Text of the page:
Print clashing and matching patterns can be tricky when unsupervised and with a slew of micro trends taking over the fashion scene in 2018, it’s easy to get lost and overwhelmed. To guide you to sartorial expertise, The Hounds Blog is giving a run-down on how to match patterns.

There are two ways to match patterns:

a) Match ‘like’ patterns by keeping the scales different
b) Match ‘different’ patterns by keeping the scales similar

Match ‘like’ patterns by keeping the scales different

Coordinate like patterns by keeping the scales different. This creates harmony by ensuring that each element is clearly defined. Failure to do so, confuses the eye by making it difficult to differentiate each pattern.

The differing scales of the striped jacket and tie keeps the combination focused. Credit: Scott Schumann

Match different patterns by keeping the scales similar

Match different patterns by keeping the scales similar.  If the scales are too different there is the risk of having “too much going on” which can result in one pattern overpowering another and the look becoming too distracting.

Similar scales create visual harmony for different patterns as effortlessly demonstrated by Italian industrialist Claudio Utti. Credit: Drakes of London

Three Patterns

a) Three patterns of the same design
Match these by keeping the scales different. But beware, matching three different stripes can look like you’re trying too hard.

b) Three patterns of different designs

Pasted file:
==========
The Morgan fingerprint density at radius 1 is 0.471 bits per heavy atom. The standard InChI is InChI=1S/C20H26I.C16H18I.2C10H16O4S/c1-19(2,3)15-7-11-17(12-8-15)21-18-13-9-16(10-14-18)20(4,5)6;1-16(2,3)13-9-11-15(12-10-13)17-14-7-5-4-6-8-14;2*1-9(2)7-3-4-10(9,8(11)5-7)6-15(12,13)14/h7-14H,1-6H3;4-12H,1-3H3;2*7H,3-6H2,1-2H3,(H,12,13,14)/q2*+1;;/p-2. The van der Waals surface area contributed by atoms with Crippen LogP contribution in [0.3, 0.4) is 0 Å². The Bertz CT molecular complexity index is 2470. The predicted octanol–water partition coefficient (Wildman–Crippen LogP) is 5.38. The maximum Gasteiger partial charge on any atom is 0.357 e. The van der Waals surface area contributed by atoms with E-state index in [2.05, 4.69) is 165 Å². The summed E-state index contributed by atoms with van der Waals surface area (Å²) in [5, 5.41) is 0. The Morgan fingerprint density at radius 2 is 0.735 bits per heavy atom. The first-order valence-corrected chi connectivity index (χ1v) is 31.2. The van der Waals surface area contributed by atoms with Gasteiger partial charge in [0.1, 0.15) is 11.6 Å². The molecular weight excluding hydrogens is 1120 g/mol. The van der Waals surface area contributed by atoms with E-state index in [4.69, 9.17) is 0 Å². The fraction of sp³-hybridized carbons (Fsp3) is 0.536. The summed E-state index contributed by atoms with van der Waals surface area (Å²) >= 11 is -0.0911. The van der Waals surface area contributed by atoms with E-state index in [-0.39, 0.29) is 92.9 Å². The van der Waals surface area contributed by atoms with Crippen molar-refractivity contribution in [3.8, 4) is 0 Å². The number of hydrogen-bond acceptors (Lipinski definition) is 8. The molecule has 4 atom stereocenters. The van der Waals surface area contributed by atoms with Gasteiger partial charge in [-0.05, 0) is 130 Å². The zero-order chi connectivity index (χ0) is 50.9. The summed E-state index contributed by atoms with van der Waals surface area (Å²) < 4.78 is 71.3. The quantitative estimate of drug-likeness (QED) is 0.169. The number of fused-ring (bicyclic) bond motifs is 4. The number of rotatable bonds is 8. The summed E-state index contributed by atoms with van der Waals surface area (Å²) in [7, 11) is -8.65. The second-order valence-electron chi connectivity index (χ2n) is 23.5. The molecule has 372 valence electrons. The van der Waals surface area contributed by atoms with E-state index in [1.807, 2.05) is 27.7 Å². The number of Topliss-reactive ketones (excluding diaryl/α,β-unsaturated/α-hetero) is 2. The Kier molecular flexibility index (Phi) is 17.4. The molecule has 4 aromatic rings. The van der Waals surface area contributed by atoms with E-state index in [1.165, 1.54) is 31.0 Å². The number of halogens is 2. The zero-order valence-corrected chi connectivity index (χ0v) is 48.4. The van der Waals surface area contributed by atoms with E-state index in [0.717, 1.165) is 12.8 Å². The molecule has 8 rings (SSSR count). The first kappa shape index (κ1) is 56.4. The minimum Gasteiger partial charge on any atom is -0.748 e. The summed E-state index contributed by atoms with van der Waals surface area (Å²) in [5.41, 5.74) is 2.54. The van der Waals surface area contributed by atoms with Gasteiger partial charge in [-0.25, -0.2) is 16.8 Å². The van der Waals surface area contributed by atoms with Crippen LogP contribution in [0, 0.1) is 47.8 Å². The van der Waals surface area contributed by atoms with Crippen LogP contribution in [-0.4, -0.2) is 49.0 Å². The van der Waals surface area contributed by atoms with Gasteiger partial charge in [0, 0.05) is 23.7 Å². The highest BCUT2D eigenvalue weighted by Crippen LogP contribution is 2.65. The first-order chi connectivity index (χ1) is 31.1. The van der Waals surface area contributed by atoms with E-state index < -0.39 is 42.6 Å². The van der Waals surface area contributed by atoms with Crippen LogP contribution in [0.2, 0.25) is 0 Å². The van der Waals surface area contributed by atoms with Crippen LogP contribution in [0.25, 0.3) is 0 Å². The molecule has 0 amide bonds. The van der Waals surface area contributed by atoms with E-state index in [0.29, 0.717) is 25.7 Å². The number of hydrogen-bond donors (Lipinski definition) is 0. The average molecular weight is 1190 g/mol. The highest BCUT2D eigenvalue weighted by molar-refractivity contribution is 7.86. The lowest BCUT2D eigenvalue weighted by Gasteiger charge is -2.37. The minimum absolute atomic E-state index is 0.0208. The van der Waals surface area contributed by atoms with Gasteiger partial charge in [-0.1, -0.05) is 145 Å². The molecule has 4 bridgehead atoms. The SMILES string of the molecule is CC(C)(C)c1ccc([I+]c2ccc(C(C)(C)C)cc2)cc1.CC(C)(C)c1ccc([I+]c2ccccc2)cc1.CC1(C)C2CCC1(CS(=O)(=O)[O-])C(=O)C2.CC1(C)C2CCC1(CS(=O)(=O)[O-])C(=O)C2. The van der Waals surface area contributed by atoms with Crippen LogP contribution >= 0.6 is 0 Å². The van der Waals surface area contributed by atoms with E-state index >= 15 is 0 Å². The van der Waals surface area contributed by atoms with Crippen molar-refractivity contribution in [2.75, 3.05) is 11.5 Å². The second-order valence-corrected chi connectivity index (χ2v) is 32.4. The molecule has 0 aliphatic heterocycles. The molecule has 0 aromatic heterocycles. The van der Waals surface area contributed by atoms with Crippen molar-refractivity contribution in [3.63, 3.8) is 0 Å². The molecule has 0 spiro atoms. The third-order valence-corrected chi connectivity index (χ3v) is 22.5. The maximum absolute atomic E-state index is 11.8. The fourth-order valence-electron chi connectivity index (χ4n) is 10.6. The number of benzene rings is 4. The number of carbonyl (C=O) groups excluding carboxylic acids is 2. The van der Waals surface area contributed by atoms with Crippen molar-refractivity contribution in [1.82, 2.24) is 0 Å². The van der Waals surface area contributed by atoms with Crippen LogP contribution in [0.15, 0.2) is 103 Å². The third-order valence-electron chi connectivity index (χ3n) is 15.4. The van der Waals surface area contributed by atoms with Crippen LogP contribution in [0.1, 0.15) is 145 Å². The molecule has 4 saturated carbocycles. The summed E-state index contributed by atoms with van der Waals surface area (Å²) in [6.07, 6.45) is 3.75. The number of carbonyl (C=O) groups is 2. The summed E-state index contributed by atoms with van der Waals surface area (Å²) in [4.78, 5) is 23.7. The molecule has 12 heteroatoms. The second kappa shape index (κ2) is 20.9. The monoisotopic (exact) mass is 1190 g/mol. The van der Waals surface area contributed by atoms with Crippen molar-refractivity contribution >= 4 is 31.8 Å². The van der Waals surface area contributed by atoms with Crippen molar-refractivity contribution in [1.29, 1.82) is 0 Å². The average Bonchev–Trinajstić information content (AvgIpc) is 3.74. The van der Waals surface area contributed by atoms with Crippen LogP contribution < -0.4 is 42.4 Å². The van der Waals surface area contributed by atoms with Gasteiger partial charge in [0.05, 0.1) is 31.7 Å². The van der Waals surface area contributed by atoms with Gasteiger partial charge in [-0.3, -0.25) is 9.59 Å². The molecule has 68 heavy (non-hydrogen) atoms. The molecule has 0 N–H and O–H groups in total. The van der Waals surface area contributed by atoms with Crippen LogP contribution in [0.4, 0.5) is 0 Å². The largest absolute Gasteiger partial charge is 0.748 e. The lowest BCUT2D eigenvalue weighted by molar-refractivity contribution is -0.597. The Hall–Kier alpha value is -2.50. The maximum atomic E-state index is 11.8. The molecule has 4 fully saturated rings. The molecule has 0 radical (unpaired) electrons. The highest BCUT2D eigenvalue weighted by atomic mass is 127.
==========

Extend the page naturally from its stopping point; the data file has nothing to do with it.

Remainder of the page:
Match these by keeping the scales similar.

Patterns of a similar scale create visual harmony as this outfit from Drake’s of London illustrates. Credit: Brokeandbespoke

c) Two patterns of the same design and one odd pattern
In the case of two patterns of the same design and one different pattern identify which of the like patterns is the strongest. The odd pattern should adopt a similar scale. This will balance out the larger pattern and produce a harmonious appearance.

The large windowpanes of the jacket shares a similar scale to the large stripes of the tie. This creates a harmonious appearance as the patterns are not competing with each other for attention. Credit: Italianindustrialist

Four or more patterns

Matching four or more patterns is difficult for two reasons:

a) Too many patterns can be visually overwhelming
b) You risk looking a try hard

The first can be resolved with highly refined intuition. The second requires the right attitude: a certain indifference towards how you look. As Hardy Amies put it: “A man should look as if he had bought his clothes with intelligence, put them on with care, and then forgotten all about them.”

Wale Oyejide of Ikire Jones hits the mark by being unapologetically bold. Credit: Wale Oyejide
thoughts?